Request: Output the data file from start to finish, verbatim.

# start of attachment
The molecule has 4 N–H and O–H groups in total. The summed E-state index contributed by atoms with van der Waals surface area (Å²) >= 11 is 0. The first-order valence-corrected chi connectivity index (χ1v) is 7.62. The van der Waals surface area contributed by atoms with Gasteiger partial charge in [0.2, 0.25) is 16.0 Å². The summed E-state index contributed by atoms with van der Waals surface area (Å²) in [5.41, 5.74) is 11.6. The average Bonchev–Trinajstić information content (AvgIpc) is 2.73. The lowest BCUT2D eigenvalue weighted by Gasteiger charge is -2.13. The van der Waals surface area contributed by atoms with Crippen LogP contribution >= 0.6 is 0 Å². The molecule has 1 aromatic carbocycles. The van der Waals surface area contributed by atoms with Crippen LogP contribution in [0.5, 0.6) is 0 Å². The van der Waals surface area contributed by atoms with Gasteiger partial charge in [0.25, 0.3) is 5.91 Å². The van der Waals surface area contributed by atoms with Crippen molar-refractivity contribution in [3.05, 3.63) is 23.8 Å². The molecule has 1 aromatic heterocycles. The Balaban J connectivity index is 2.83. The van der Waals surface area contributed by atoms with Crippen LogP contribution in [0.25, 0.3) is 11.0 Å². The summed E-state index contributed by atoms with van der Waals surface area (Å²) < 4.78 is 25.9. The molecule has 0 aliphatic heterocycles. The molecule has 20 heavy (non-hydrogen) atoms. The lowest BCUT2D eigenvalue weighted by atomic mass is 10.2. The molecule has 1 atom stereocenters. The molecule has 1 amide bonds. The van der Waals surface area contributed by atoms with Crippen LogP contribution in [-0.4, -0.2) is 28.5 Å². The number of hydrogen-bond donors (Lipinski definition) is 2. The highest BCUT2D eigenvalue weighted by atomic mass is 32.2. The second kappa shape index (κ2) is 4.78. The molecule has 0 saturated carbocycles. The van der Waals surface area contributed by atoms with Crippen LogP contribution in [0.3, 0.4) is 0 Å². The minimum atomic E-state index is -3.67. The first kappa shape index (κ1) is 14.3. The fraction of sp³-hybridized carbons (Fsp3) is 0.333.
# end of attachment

The molecule has 4 N–H and O–H groups in total. The summed E-state index contributed by atoms with van der Waals surface area (Å²) >= 11 is 0. The first-order valence-corrected chi connectivity index (χ1v) is 7.62. The van der Waals surface area contributed by atoms with Gasteiger partial charge in [0.2, 0.25) is 16.0 Å². The summed E-state index contributed by atoms with van der Waals surface area (Å²) in [5.41, 5.74) is 11.6. The average Bonchev–Trinajstić information content (AvgIpc) is 2.73. The lowest BCUT2D eigenvalue weighted by Gasteiger charge is -2.13. The van der Waals surface area contributed by atoms with Crippen LogP contribution >= 0.6 is 0 Å². The molecule has 1 aromatic carbocycles. The van der Waals surface area contributed by atoms with Crippen LogP contribution in [0.5, 0.6) is 0 Å². The van der Waals surface area contributed by atoms with Gasteiger partial charge in [0.25, 0.3) is 5.91 Å². The van der Waals surface area contributed by atoms with Crippen molar-refractivity contribution in [3.05, 3.63) is 23.8 Å². The molecule has 1 aromatic heterocycles. The Balaban J connectivity index is 2.83. The van der Waals surface area contributed by atoms with Crippen LogP contribution in [0.25, 0.3) is 11.0 Å². The summed E-state index contributed by atoms with van der Waals surface area (Å²) < 4.78 is 25.9. The molecule has 0 aliphatic heterocycles. The molecule has 20 heavy (non-hydrogen) atoms. The lowest BCUT2D eigenvalue weighted by atomic mass is 10.2. The molecule has 1 atom stereocenters. The molecule has 1 amide bonds. The van der Waals surface area contributed by atoms with Crippen LogP contribution in [-0.4, -0.2) is 28.5 Å². The number of hydrogen-bond donors (Lipinski definition) is 2. The highest BCUT2D eigenvalue weighted by atomic mass is 32.2. The second kappa shape index (κ2) is 4.78. The molecule has 0 saturated carbocycles. The van der Waals surface area contributed by atoms with Crippen LogP contribution in [0.3, 0.4) is 0 Å². The minimum atomic E-state index is -3.67. The first kappa shape index (κ1) is 14.3. The fraction of sp³-hybridized carbons (Fsp3) is 0.333.